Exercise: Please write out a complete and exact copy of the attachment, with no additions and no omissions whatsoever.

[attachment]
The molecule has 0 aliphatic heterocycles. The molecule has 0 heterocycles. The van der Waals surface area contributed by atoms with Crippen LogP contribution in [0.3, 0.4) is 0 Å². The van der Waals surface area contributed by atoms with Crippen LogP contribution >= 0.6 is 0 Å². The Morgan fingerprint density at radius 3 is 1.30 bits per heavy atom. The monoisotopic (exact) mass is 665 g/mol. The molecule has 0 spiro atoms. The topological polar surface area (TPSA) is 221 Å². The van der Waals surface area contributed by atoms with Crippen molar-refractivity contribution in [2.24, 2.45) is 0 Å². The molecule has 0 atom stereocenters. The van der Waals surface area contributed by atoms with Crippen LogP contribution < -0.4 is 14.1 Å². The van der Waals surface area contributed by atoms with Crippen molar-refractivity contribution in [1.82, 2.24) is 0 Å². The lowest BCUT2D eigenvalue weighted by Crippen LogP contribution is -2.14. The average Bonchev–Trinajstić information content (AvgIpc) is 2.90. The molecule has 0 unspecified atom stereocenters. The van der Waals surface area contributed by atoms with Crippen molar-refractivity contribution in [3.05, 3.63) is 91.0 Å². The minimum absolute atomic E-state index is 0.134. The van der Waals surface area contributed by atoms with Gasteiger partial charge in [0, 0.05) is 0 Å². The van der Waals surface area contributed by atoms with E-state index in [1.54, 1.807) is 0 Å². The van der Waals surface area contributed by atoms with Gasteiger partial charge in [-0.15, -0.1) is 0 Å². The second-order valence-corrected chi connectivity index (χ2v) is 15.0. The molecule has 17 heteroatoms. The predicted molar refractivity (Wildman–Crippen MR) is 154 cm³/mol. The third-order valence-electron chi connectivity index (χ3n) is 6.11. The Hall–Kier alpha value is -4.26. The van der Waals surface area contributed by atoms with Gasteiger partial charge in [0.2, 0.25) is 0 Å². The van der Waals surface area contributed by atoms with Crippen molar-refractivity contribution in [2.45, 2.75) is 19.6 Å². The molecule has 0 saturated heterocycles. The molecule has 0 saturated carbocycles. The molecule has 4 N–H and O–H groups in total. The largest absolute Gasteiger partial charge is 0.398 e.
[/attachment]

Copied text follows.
The molecule has 0 aliphatic heterocycles. The molecule has 0 heterocycles. The van der Waals surface area contributed by atoms with Crippen LogP contribution in [0.3, 0.4) is 0 Å². The van der Waals surface area contributed by atoms with Crippen LogP contribution >= 0.6 is 0 Å². The Morgan fingerprint density at radius 3 is 1.30 bits per heavy atom. The monoisotopic (exact) mass is 665 g/mol. The molecule has 0 spiro atoms. The topological polar surface area (TPSA) is 221 Å². The van der Waals surface area contributed by atoms with Crippen molar-refractivity contribution in [2.24, 2.45) is 0 Å². The molecule has 0 atom stereocenters. The van der Waals surface area contributed by atoms with Crippen LogP contribution < -0.4 is 14.1 Å². The van der Waals surface area contributed by atoms with Crippen molar-refractivity contribution in [1.82, 2.24) is 0 Å². The lowest BCUT2D eigenvalue weighted by Crippen LogP contribution is -2.14. The average Bonchev–Trinajstić information content (AvgIpc) is 2.90. The molecule has 0 unspecified atom stereocenters. The van der Waals surface area contributed by atoms with Crippen molar-refractivity contribution in [3.05, 3.63) is 91.0 Å². The minimum absolute atomic E-state index is 0.134. The van der Waals surface area contributed by atoms with Gasteiger partial charge in [0, 0.05) is 0 Å². The van der Waals surface area contributed by atoms with E-state index in [1.54, 1.807) is 0 Å². The van der Waals surface area contributed by atoms with Gasteiger partial charge in [-0.15, -0.1) is 0 Å². The second-order valence-corrected chi connectivity index (χ2v) is 15.0. The molecule has 17 heteroatoms. The predicted molar refractivity (Wildman–Crippen MR) is 154 cm³/mol. The third-order valence-electron chi connectivity index (χ3n) is 6.11. The Hall–Kier alpha value is -4.26. The van der Waals surface area contributed by atoms with Gasteiger partial charge in [0.2, 0.25) is 0 Å². The van der Waals surface area contributed by atoms with Crippen molar-refractivity contribution in [2.45, 2.75) is 19.6 Å². The molecule has 0 saturated heterocycles. The molecule has 0 saturated carbocycles. The molecule has 4 N–H and O–H groups in total. The largest absolute Gasteiger partial charge is 0.398 e.